If you really love Margaret I think you should go for it. I don't think the association is that strong for many people and you will be calling her Maisie anyway. My name is Jennifer but I go by Jen and if someone is using my full name they still use Jen, Jennifer just feels too formal for me and there are so many Jennifers.

mayberry said...

I know a Madeline nicknamed Mae, so maybe that could work as a formal first name? Or I do love Mae Margaret, as Swistle suggested.

Abby@AppMtn said...

Would you consider using Maisie as a nickname for something else:

Mae - especially if you'll consider a middle name starting with S. Mae Susannah Atwood is lovely.

Mary - maybe a stretch, but an option, too.

Mara - same thoughts as Mary.

Madeleine - Derived from Magdalena, after all - which isn't related to Margaret, but I feel it still works.

Marie - My last thought, and I think my favorite.

FWIW, while I love Maisie it would craze me to get to 35 and have to put Maisie on my business card. I would totally be a Maisie, but only if I got to put something else on my mortgage paperwork.

Anonymous said...

I think the association is very strong, and I must say that I wouldn't use it because of the association. You're likely to have people making assumptions that you used the name BECAUSE of the author, and if that's just not true, it could become bothersome. And for the rest of her life, if and when your daughter chooses to introduce herself as Margaret Atwood, the first thought that will pop into many people's minds is "like the author?" An aside: I know a 5-year-old girl who bears the same name as a famous radical political activist from the 1960s. Her parents gave her the name NOT because of that association (they are in fact very politically conservative folks), but chose the first name to honor a family member. I have to say it's very jarring to me, especially because this family's beliefs and those of the famous person are so far apart!

StephLove said...

Margaret Atwood is one of my favorite authors, so yeah, I would notice. And I agree Maisie doesn't seem substantial enough for a given name. I liked the suggestion of Mae with an S middle name. The example Mae Susannah is lovely. Mae Simone could work, too.

christa said...

I didn't notice the connection. I would want a longer, more professional name if my name were Maisie.

I say go for it, but use a distinct and different middle name so when she is "googled" in the future she comes up easily. (We all know employers google everyone!)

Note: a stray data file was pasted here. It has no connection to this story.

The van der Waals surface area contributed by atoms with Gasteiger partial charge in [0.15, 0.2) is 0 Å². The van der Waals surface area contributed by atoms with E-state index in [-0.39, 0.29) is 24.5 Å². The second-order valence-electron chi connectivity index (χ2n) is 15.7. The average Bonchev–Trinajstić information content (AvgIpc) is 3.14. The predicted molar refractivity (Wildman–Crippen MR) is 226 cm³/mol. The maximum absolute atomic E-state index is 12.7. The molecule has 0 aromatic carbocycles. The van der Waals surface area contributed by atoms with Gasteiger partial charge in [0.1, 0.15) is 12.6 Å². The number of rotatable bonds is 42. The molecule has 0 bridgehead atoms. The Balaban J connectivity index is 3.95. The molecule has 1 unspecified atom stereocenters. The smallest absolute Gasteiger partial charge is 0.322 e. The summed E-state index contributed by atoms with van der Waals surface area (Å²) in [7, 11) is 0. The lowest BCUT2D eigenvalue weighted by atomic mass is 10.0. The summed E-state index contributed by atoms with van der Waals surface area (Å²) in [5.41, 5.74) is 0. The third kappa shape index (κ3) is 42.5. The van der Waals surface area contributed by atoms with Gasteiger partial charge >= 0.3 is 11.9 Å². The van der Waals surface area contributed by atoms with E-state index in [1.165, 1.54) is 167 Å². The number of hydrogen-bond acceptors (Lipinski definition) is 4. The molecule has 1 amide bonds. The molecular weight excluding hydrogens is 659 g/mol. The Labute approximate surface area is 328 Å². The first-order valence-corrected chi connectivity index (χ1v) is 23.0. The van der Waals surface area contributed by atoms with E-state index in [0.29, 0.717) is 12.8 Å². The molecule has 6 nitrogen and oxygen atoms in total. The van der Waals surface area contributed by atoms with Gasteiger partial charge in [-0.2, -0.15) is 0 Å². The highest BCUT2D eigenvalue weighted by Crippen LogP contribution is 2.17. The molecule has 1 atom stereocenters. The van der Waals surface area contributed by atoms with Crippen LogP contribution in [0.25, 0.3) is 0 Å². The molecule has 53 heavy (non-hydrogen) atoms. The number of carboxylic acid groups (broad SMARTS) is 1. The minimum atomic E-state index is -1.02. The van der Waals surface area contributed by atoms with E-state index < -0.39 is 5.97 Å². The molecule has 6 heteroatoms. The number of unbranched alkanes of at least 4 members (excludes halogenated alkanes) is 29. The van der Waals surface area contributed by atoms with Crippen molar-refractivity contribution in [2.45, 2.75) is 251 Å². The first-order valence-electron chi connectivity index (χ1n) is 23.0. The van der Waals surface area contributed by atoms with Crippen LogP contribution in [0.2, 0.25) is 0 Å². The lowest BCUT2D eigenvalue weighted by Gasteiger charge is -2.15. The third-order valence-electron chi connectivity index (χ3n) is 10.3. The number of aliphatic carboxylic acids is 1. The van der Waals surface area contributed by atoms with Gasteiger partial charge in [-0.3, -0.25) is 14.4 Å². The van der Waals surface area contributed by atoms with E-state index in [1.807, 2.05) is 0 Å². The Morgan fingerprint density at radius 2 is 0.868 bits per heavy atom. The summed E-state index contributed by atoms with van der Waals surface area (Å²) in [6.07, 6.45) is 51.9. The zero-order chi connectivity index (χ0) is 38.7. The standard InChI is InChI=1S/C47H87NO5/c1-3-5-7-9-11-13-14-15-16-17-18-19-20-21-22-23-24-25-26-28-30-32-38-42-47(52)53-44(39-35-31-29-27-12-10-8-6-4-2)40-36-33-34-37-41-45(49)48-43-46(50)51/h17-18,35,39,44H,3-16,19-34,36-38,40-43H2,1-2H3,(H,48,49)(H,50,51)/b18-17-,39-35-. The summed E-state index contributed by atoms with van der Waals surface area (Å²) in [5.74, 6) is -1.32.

Sarah said...

Being a Canadian, the association is *very* strong.

I suggest Greta - derivative of Margaret. Though, there's no tie to Maisie... I do like Swistle's suggestion of Mae and also think Mavis would be beautiful. Mavis Greta Atwood.

Anonymous said...

Margery would eliminate the association and still get you the nickname. Or Marguerite.

Anonymous said...

Ok I'll chime in on the pro Maisie camp. To me it's like Daisy. I know professionals named Daisy and I wouldn't blink at one named Maisie. Maybe Daisy is more common in Latin America though? But anyway, I know several little girls named Sadie as a given name and I find that similar too. I'll throw this option out there but maybe a stretch. In Latin America there is a name Maiza (my-EE-za) and I've always found it lovely.

Christy said...

Unfortunately, I think this one's out with your last name. I think that part of it is not just that she is a famous author, but a politically charged famous author.

And, yeah, Maisie's a little fluffy to go on your MBA.

I think the best option is an alternative 'long name', Marjorie or Mae being my favorites.

NameLover said...

Slightly off topic, but I don't think a Supreme Court Justice named Maisie would be strange at all.

I think that "serious" names will be less of an issue in the future. I read an interesting article about this at
http://www.namecandy.com/celebrity-baby-names/blog/2010/10/28/why-krystal-ball-is-a-great-name-for-a-politician

Heidi J said...

I would name her Margaret and call her Maisie. As a little girl, most people know will her as Maisie Atwood. Once she is old enough to want to have a more formal name, Margaret Atwood will probably have died (she's 71 now) and be a lot less well known and popular since once an author has stopped publishing they tend to replaced by more current authors. She will probably still get a few "like the author?" comments but not as much as if she went by Margaret Atwood right now.

Jan said...

How about Maisie as a nn for Marchesa or Marissa? Alternatively, I might start from scratch.

bunnyslippers said...

Heidi has a good point. I also like Swistle's middle name suggestion.

ljdavies said...

I'd say name her Margaret Atwood. The above commenter is right - she'd be known as "Maisie Atwood" and in 30 years, when she might want to use Margaret, the connection might not be as obvious.

My name is shared with a famous professional golfer. I always use my middle initial - J - as my professional name. Maybe you can do the same? Margaret A. Atwood? Margaret M. Atwood? Margaret J. Atwood? Those break it up quite a bit.

I love the nickname Maisie, by the way. I'd love to use it too (to honor a sister Margaret as well), but it rhymes with our last name. A little too sing-songing.

So I advocate using Margaret, calling her Maisie, and just having a middle initial that she can use. Maybe she won't even care!

LiciaLee said...

I have never heard of margaret atwood, so not a problem for me. I LOVE margaret. I wish my husband would let me use it. I am not a fan of maisy though. Makes ME think of maisy mouse...

Carmen said...

My husband has a 26 year old cousin with the first name Maizie - no "formal" name to fall back on, just Maizie. I honestly had no idea it was a nickname for Margaret, I just thought it was a cool, unique name. I'd use it without hesitation. I can see, based on the poll results, that I'm in minority though. I wonder if naming traditions are different in Canada? I may have to take a poll of my own here in my office. :)